Marriage equality in Australia has now been achieved for many couples who were married abroad before the law was changed.
The Census 2016 showed that 46,800 couples of the same sex live together in Australia. Three thousand and fourteen of these couples reported that they were married to someone else of the same gender (presumably because the marriage took place overseas). When we add this number to the number of marriages of the same sex registered in the past six months, over 10% of couples of the same sex who live together have now been married.
The “No” campaign warned that the institution of marriage would be ruined if it were opened to non-heterosexuals. Ads claimed that students would role-play being in same-sex relationships, and radical LGBT gender and sex education would be mandatory. Has been particularly aggressive in its attacks on Safe Schools, a national program designed to stop bullying of LGBT youth.
Read more: How the Anglican Church has hardened its stance against same-sex marriage.
So, have any of these fears been realized? The answer seems to be a resounding “no.” If anything, education about sexual orientation and gender identity within schools is becoming more restricted.
The South Australian government, for example, has stopped funding Safe Schools two years before its contract with the service provider was set to expire. This means that the program will be ending in secondary schools by July 13th. The government says that a general antibullying program will replace the program. However, this does not acknowledge that LGBTI individuals have significantly worse mental health than other Australians and disproportionately higher suicide rates.
Matthew Guy, the leader of the opposition in Victoria, has promised to cancel the Safe Schools Program should the Coalition win the next elections. Marriage equality may not be the catalyst to more inclusive education.
In the campaign surrounding the marriage equality survey, opponents also claimed that allowing couples of the same sex to marry would result in a significant violation of religious freedom. In order to allay concerns about religious freedom, the Turnbull Government launched an investigation. The panel’s report was delivered last month but has yet to be released by the government.
There is concern among human rights advocates about the fact that the government, rather than limit the exemptions religious organisations enjoy from antidiscrimination legislation, will increase the extent of discrimination against people based on their sexual orientation or gender identities.
If the American experience is any indication, such concerns are not without basis. Once marriage equality opponents in the US lost their battle, they began to argue that service providers with religious beliefs that oppose homosexuality should have the right to treat LGBTIQ individuals less favourably. In the US Supreme Court case Masterpiece Cakeshop, a Colorado bakery refused to bake a wedding cake for same-sex couples.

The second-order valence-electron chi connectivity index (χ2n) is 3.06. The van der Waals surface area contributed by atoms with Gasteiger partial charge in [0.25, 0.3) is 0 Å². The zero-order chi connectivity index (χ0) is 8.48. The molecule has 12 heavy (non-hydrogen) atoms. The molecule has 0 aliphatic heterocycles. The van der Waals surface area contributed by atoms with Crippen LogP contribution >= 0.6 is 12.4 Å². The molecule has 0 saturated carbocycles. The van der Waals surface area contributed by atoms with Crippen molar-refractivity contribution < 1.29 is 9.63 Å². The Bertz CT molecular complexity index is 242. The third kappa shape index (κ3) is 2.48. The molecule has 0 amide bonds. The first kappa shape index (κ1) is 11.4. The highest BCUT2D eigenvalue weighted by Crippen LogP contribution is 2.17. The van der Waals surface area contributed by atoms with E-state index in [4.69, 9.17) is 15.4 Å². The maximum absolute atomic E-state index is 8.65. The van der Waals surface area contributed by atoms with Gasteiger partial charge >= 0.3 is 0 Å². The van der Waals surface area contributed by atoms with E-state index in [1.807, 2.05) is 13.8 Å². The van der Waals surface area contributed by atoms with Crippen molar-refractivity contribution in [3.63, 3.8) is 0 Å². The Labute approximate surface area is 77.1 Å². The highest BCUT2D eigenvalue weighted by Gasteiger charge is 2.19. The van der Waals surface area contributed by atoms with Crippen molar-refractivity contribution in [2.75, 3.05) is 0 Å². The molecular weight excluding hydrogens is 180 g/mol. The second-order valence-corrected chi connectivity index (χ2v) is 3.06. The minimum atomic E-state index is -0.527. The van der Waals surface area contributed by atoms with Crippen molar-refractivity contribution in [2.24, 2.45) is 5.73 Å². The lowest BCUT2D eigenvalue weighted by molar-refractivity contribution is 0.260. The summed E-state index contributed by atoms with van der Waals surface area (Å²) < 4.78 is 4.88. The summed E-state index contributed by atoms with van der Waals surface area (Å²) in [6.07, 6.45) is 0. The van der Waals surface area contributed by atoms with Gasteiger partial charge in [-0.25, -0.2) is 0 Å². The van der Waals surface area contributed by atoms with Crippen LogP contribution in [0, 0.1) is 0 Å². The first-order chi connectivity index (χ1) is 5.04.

The Supreme Court upheld Masterpiece Cakeshop’s claim, but only on the basis that the Colorado Civil Rights Commission had handled the initial discrimination complaint in an unfair and biased manner. The judges were clear that providers of services should not be able to refuse to offer goods or services to couples who are the same gender. Justice Kennedy stated that discrimination against the same-sex couple would lead to:
A community-wide stigma that is inconsistent with the history of civil rights laws ensuring equal access to public accommodations, goods, and services.
The Australian Christian Lobby already stated that this decision supports their argument that bakers and florists should be allowed to refuse to supply goods and services to same-sex couples.
As my colleague Luke Beck pointed out, the Masterpiece Cakeshop ruling does not support this position. The Masterpiece case, on the other hand, says that those who have been accused of discrimination deserve a fair trial and that homosexuals are entitled to dignity treatment.
There is more to do
The Marriage Act was amended to allow couples of the same gender to marry. This was a major step forward. It is not a panacea. A law reform will not lead to equality. South Africa serves as a reminder. South Africa is a stark reminder of this. Although it has constitutional protection against discrimination based on sexual orientation and gender identification since 1996, it remains a dangerous place for LGBT individuals, with disproportionately high rates of hate crimes. In a 2017 report, four out of 10 LGBT South Africans were aware of someone who was murdered for being lesbian, homosexual, bisexual, or transgender.
Read more: On marriage equality, Australia’s progressive instincts have been crushed by political failure.
In Australia, the reform of marriage laws that we witnessed six months ago is just one piece of the jigsaw puzzle, albeit an important one. But equally important is changing the hearts and minds of individuals who continue to oppose equal rights for LGBT people.
The goal of a holistic approach is to change public opinion. This can be achieved by amending laws. It will be impossible to eliminate discrimination against LGBT individuals until there is a positive representation of sexuality and gender diversity in film, in education, in media, and from leaders of religion.
When we no longer hear people argue that they are entitled to discriminate against LGBT people, we will have truly achieved equality.